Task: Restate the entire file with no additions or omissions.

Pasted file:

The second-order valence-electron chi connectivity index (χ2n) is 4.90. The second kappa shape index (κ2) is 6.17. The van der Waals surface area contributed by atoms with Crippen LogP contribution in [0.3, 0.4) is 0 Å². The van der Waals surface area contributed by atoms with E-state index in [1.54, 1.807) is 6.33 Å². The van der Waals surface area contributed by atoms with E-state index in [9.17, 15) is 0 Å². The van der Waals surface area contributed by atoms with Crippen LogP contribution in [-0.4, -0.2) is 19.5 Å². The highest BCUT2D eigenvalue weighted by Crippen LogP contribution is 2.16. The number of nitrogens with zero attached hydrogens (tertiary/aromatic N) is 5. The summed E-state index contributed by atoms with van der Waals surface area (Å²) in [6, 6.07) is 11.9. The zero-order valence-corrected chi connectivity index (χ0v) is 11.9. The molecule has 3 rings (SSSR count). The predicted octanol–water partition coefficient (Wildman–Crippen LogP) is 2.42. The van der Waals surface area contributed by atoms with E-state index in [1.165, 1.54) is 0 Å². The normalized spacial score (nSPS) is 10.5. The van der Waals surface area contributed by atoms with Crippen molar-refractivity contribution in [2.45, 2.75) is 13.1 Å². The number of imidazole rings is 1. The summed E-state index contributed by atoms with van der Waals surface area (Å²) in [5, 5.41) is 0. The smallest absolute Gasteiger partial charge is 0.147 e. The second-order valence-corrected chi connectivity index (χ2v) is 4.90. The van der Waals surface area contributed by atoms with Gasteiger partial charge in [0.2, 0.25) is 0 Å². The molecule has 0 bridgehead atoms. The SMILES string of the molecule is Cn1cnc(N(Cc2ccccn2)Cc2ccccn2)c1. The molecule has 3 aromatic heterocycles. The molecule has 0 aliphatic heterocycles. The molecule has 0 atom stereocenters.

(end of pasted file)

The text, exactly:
The second-order valence-electron chi connectivity index (χ2n) is 4.90. The second kappa shape index (κ2) is 6.17. The van der Waals surface area contributed by atoms with Crippen LogP contribution in [0.3, 0.4) is 0 Å². The van der Waals surface area contributed by atoms with E-state index in [1.54, 1.807) is 6.33 Å². The van der Waals surface area contributed by atoms with E-state index in [9.17, 15) is 0 Å². The van der Waals surface area contributed by atoms with Crippen LogP contribution in [-0.4, -0.2) is 19.5 Å². The highest BCUT2D eigenvalue weighted by Crippen LogP contribution is 2.16. The number of nitrogens with zero attached hydrogens (tertiary/aromatic N) is 5. The summed E-state index contributed by atoms with van der Waals surface area (Å²) in [6, 6.07) is 11.9. The zero-order valence-corrected chi connectivity index (χ0v) is 11.9. The molecule has 3 rings (SSSR count). The predicted octanol–water partition coefficient (Wildman–Crippen LogP) is 2.42. The van der Waals surface area contributed by atoms with E-state index in [1.165, 1.54) is 0 Å². The normalized spacial score (nSPS) is 10.5. The van der Waals surface area contributed by atoms with Crippen molar-refractivity contribution in [2.45, 2.75) is 13.1 Å². The number of imidazole rings is 1. The summed E-state index contributed by atoms with van der Waals surface area (Å²) in [5, 5.41) is 0. The smallest absolute Gasteiger partial charge is 0.147 e. The second-order valence-corrected chi connectivity index (χ2v) is 4.90. The van der Waals surface area contributed by atoms with Gasteiger partial charge in [0.2, 0.25) is 0 Å². The molecule has 0 bridgehead atoms. The SMILES string of the molecule is Cn1cnc(N(Cc2ccccn2)Cc2ccccn2)c1. The molecule has 3 aromatic heterocycles. The molecule has 0 aliphatic heterocycles. The molecule has 0 atom stereocenters.